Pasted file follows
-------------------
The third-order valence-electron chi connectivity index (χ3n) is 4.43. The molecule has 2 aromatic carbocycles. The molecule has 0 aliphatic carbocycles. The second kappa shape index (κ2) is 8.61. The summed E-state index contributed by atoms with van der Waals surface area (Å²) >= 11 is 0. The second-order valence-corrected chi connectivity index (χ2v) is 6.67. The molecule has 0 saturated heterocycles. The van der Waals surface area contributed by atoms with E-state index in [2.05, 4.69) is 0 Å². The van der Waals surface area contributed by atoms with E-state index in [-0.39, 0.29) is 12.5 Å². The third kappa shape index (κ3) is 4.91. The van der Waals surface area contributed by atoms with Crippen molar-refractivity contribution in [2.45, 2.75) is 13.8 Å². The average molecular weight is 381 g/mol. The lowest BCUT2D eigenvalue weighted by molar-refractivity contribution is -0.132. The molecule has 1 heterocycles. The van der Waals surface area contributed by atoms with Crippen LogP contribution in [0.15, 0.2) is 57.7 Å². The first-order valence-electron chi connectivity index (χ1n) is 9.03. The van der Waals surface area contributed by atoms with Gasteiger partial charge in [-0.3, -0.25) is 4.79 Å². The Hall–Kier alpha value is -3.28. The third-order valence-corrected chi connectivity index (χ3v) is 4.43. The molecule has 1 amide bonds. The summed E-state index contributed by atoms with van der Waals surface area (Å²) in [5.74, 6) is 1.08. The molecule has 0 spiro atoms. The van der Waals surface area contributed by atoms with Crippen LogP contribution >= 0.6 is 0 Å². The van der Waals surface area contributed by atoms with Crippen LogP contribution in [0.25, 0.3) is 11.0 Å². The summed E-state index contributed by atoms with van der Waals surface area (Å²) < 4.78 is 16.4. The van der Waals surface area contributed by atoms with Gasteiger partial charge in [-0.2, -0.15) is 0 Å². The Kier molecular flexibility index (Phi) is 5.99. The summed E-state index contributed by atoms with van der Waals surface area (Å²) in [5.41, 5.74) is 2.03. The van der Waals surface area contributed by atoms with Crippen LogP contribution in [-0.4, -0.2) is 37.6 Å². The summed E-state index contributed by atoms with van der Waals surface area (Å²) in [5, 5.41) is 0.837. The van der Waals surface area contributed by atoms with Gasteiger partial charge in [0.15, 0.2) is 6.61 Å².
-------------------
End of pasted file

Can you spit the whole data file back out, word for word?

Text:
The third-order valence-electron chi connectivity index (χ3n) is 4.43. The molecule has 2 aromatic carbocycles. The molecule has 0 aliphatic carbocycles. The second kappa shape index (κ2) is 8.61. The summed E-state index contributed by atoms with van der Waals surface area (Å²) >= 11 is 0. The second-order valence-corrected chi connectivity index (χ2v) is 6.67. The molecule has 0 saturated heterocycles. The van der Waals surface area contributed by atoms with E-state index in [2.05, 4.69) is 0 Å². The van der Waals surface area contributed by atoms with E-state index in [-0.39, 0.29) is 12.5 Å². The third kappa shape index (κ3) is 4.91. The van der Waals surface area contributed by atoms with Crippen molar-refractivity contribution in [2.45, 2.75) is 13.8 Å². The average molecular weight is 381 g/mol. The lowest BCUT2D eigenvalue weighted by molar-refractivity contribution is -0.132. The molecule has 1 heterocycles. The van der Waals surface area contributed by atoms with Crippen LogP contribution in [0.15, 0.2) is 57.7 Å². The first-order valence-electron chi connectivity index (χ1n) is 9.03. The van der Waals surface area contributed by atoms with Gasteiger partial charge in [-0.3, -0.25) is 4.79 Å². The Hall–Kier alpha value is -3.28. The third-order valence-corrected chi connectivity index (χ3v) is 4.43. The molecule has 1 amide bonds. The summed E-state index contributed by atoms with van der Waals surface area (Å²) in [5.74, 6) is 1.08. The molecule has 0 spiro atoms. The van der Waals surface area contributed by atoms with Crippen LogP contribution >= 0.6 is 0 Å². The van der Waals surface area contributed by atoms with Crippen LogP contribution in [0.25, 0.3) is 11.0 Å². The summed E-state index contributed by atoms with van der Waals surface area (Å²) < 4.78 is 16.4. The van der Waals surface area contributed by atoms with Gasteiger partial charge in [-0.2, -0.15) is 0 Å². The Kier molecular flexibility index (Phi) is 5.99. The summed E-state index contributed by atoms with van der Waals surface area (Å²) in [5.41, 5.74) is 2.03. The van der Waals surface area contributed by atoms with Crippen LogP contribution in [-0.4, -0.2) is 37.6 Å². The summed E-state index contributed by atoms with van der Waals surface area (Å²) in [5, 5.41) is 0.837. The van der Waals surface area contributed by atoms with Gasteiger partial charge in [0.15, 0.2) is 6.61 Å².